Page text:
[Figure 8 and figure 9]
       
      The explanation for the peculiar shape results from the velocity distribution in the hollow jet. The front part of the jet comes from the cone-shaped part of the cavity and corresponds to the jet from a cone, which stretches as it advances. For the subsequent jet elements, which originate from the spherical zones at the base, it is decisive that the tangent at the cavity becomes steeper and steeper towards the base. The consequence is that the successive jet elements become faster and faster towards the rear, thus approaching each other and leading to a thickening of the jet in this rear area. On impact, the effect is increased in the form of a widening of the penetration channel.
      While with the hollow charge described above, a concentration of energy occurs in the rear jet section, it is also possible to achieve this in the front jet section. For this purpose, the cavity must be spherical at the apex and end in a cone at the base (see Figures 10a and b). The penetration channel is wide at the top and has the shape of a hemisphere followed by a narrow conical part. 6)
      If the cavity, which is essentially delimited by a cone, is spherical at both the apex and the base, the penetration channel will consist of a wide part at the armour surface, followed by a narrow conical part and a further widening at the end. Following these examples, it should be considered possible that the effectiveness of the individual sections of the hollow charge jet can be determined in quite a different way, especially if it is taken into account that other parameters of the hollow charges can also contribute to this by their specific choice.
       
      [Figure 10]
       
      As explained in the previous section, other velocity distributions are possible in addition to the velocity gradient in the jet of the commonly used hollow charges that leads to rupture. It is also possible to achieve that all beam elements have the same velocity, provided that the relevant charge parameters are adjusted to it in each zone of the cavity. If, for example, the wall thickness of the cladding is selected in such a way that it is in the same ratio to the corresponding width of the explosive coating for all zones, the cladding elements of all zones receive the same initial velocity on detonation and thus also all the beam elements that are separated from them when flowing together on the cavity axis.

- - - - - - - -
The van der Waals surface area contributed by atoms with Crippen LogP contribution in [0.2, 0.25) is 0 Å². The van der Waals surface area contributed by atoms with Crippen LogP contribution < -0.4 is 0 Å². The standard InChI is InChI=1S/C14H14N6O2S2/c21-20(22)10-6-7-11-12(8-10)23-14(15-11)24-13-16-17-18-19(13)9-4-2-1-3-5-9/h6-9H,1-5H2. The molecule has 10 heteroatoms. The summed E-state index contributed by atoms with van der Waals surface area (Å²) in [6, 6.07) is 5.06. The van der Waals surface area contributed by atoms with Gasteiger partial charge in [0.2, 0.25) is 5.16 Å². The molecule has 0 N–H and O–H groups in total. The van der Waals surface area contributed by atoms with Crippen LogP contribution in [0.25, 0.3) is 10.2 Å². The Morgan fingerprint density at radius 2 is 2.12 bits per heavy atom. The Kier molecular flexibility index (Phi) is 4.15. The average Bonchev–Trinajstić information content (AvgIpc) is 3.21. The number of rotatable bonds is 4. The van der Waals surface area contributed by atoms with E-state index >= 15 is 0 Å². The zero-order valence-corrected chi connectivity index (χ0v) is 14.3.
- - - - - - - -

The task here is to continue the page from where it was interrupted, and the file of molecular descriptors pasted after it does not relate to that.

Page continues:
As a result, the jet is represented here by an "overlong projectile" with a rather high velocity. A sketch of the principle of such a charge is shown in Figure 11. The nozzle-shaped body attached to the base has the purpose of preventing the decomposition by-products from coming into direct contact with the free atmosphere when the base zone is accelerated, thus avoiding a premature drop in pressure. In a similar way, other causes of disturbance are to be avoided, whereby a number of experiments are always necessary before a principle path can be realized.
       
      [Figure 11]

      Instead of a single rod-like projectile, a sequence of several such rods can be obtained in which the individual elements have the same velocity, with the velocity of the rods differing from each other.
      In addition, from the special solution of the identical velocity of all beam elements, transitions to the common hollow charge with the large velocity gradient in the beam can also be developed. In particular, the case can also be realized in which the difference in the velocity of the following beam elements is so small that the beam is only broken when all obstacles of the target have been overcome. How such a continuous beam reacts to protective measures that disturb a particle-dissolved jet is still to be investigated. In any case, the disturbances caused by the rupture process are avoided here (compare Figure 12).
       
      [Figure 12]

      Also, the range of possible variations in the structure of the shaped charge jet is so wide that an adaptation to very different target compositions seems possible. Not insignificant is the fact that the energy of the effect carriers from a hollow charge can be distributed in a targeted manner to mass and velocity, i.e. the jet can obtain a greater mass at the expense of the velocity of its elements and vice versa.
      As investigations have shown, the protective effect of certain materials depends on the speed of the projectiles. 7) However, such measures need not refer to the entire jet, but can be limited to parts of it, for example to the front or rear parts of the target.
      A special group of shaped charges has not been mentioned so far, namely those with a flat, especially blunt conical cavity. ln contrast to the pointed conical cavity, the attainable velocities are lower here. The speed of the structure previously referred to as the jet is no longer very different from that of the so-called following slug. It can be achieved by methods which will not be discussed in detail here, that the jet and slug components - i.e. the entire mass of the liner - merge into an at least temporarily coherent structure. lf the difference in the speeds of the front and rear parts is sufficiently small, it is absorbed by internal expansion work, and a projectile with a uniform speed of about 2000 m/sec is created. Figure 13 shows a series of such projectiles from charges with a flat cavity, using X-ray flash images.